Send to

Choose Destination
Biomaterials. 2010 Feb;31(6):1133-9. doi: 10.1016/j.biomaterials.2009.10.030. Epub 2009 Oct 25.

Osteogenic differentiation of human amniotic fluid-derived stem cells induced by bone morphogenetic protein-7 and enhanced by nanofibrous scaffolds.

Author information

Department of Biologic and Materials Sciences, University of Michigan, Ann Arbor, MI 48109-1078, USA.


Amniotic fluid-derived stem cells (AFSCs) are becoming an important source of cells for regenerative medicine given their apparent advantages of accessibility, renewal capacity and multipotentiality. In the intermediate stage between the embryonic stem cells (ESCs) and adult stem cells, AFSCs may have a distinct mechanism to choose their fate. Unfortunately, until now, little is known about how bone morphogenetic proteins (BMPs) control the osteoblastic differentiation of AFSCs, especially on 3D scaffolds. Our research shows that human AFSCs (hAFSCs) can be induced for osteoblastic differentiation by rhBMP-7, and hAFSCs respond to rhBMP-7 more strongly than human mesenchymal stem cells (hMSCs). As synthetic ECM, scaffolds play a central role in tissue engineering. The hAFSCs, on the nanofibrous scaffolds (NF scaffolds) with morphology similar to that of natural collagen fibers, showed significantly enhanced alkaline phosphatase (ALP) activity, calcium content, von Kossa staining and the expression of osteogenic genes than those on the traditional scaffolds, i.e. solid walled scaffolds. The data on the bone formation in vivo presented further evidence that biomimetic NF scaffolds provided hAFSCs a more favorable synthetic ECM, and thus, facilitated the osteogenic differentiation of hAFSCs. The relative strong responsiveness to rhBMP-7 makes hAFSCs promising in bone regeneration. The synthetic NF scaffolds, which mimic the morphology of natural collagen fibers, enhanced the osteoblastic differentiation of hAFSCs in vitro and bone formation in vivo.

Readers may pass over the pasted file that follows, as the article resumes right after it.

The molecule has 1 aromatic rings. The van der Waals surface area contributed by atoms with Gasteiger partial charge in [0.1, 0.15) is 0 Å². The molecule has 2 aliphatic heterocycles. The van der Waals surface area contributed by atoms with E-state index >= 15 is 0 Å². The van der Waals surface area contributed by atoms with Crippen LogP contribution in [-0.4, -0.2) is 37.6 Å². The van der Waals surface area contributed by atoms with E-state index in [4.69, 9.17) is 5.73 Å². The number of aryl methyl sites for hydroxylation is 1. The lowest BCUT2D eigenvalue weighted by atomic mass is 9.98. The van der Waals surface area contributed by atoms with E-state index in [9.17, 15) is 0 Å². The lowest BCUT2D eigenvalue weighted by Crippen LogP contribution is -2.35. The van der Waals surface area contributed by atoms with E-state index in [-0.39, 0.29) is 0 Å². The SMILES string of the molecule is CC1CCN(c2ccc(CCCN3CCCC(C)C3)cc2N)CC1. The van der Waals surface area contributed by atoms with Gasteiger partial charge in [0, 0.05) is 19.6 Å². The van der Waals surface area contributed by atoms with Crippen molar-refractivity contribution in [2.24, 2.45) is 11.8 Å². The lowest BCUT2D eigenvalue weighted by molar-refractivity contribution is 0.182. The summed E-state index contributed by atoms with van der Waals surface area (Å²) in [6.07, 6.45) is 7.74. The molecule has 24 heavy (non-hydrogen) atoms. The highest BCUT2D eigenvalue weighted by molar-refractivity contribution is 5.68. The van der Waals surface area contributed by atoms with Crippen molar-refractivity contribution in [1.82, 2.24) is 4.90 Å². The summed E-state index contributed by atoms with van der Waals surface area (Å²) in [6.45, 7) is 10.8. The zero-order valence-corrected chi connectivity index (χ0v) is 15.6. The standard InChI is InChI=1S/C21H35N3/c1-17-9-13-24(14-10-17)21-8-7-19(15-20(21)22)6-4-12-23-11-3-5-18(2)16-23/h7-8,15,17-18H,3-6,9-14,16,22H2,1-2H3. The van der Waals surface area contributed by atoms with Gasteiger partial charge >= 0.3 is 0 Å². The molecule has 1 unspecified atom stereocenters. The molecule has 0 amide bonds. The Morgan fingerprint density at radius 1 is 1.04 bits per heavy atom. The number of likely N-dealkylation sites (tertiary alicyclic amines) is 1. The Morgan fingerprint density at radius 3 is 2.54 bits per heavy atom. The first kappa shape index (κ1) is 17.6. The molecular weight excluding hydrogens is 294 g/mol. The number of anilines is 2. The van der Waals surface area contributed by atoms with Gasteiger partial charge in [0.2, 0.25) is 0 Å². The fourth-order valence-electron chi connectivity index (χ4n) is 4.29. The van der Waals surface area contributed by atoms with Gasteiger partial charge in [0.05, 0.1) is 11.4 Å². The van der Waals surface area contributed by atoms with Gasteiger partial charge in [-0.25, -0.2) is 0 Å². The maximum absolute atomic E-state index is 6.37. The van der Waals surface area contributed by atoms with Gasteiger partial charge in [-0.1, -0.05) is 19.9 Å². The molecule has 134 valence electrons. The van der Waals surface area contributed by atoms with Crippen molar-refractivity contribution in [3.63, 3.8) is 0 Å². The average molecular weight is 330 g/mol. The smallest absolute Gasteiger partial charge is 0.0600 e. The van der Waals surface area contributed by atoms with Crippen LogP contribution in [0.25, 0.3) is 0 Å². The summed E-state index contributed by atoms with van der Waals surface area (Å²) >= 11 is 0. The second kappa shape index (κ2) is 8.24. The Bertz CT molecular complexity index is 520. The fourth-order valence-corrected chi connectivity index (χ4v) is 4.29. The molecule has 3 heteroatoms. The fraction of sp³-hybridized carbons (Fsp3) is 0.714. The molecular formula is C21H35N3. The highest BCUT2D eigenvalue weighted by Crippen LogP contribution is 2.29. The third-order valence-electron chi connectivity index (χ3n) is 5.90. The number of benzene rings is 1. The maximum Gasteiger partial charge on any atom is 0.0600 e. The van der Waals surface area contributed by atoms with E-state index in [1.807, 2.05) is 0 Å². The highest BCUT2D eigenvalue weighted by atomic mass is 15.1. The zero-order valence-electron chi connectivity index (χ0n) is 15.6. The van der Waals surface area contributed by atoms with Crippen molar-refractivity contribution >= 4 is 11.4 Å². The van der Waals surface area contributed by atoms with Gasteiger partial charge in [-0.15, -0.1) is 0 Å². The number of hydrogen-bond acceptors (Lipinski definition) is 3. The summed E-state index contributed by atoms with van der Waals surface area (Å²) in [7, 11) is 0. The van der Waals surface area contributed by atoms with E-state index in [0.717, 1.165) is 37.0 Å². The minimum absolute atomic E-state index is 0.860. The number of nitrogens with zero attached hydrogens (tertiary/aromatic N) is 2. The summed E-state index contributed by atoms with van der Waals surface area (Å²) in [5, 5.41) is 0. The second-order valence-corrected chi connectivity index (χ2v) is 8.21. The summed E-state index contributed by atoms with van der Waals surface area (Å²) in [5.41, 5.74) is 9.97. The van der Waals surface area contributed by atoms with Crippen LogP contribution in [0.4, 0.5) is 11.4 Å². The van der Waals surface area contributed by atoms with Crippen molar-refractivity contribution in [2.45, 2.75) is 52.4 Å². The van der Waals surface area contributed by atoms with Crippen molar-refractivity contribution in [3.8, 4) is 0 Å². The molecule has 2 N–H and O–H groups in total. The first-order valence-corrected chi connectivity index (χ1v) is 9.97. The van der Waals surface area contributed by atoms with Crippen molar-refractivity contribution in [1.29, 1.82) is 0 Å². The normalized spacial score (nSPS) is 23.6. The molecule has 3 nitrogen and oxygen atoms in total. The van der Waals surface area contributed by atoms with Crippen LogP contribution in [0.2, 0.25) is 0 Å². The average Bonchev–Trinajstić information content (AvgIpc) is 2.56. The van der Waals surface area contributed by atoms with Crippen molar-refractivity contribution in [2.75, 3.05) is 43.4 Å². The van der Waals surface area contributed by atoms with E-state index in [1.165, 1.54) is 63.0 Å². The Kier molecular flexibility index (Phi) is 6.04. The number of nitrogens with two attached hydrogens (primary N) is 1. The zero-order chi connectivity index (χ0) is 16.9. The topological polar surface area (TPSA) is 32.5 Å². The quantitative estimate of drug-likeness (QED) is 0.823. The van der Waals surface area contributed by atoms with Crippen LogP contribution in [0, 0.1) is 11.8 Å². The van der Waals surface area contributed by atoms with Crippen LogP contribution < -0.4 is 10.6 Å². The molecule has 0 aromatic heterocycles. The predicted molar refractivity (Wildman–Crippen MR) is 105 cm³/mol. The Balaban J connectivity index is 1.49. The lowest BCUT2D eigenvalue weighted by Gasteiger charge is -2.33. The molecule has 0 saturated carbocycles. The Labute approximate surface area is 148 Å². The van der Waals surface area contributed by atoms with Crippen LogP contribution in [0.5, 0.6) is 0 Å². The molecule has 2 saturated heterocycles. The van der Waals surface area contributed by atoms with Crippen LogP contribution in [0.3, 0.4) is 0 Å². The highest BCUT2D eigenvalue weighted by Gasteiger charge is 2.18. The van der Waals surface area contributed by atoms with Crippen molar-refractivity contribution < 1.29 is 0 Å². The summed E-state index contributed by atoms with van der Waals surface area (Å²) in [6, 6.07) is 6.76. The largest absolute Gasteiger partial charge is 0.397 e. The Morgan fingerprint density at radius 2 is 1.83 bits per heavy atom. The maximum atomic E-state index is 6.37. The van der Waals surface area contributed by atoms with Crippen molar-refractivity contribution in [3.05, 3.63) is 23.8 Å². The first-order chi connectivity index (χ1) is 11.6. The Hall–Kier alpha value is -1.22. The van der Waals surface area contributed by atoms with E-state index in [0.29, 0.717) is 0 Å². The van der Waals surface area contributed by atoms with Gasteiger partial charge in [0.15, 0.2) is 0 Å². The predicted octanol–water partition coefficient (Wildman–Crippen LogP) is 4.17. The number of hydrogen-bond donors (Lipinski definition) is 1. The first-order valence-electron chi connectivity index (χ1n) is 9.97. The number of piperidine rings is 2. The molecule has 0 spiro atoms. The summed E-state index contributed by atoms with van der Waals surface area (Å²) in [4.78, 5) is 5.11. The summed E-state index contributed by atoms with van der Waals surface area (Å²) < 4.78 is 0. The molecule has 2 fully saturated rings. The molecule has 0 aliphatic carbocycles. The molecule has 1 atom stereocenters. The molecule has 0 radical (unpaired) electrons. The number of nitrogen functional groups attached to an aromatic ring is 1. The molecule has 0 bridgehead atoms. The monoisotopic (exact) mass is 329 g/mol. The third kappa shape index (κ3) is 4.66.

[Indexed for MEDLINE]
Free PMC Article

Supplemental Content

Full text links

Icon for Elsevier Science Icon for PubMed Central
Loading ...
Support Center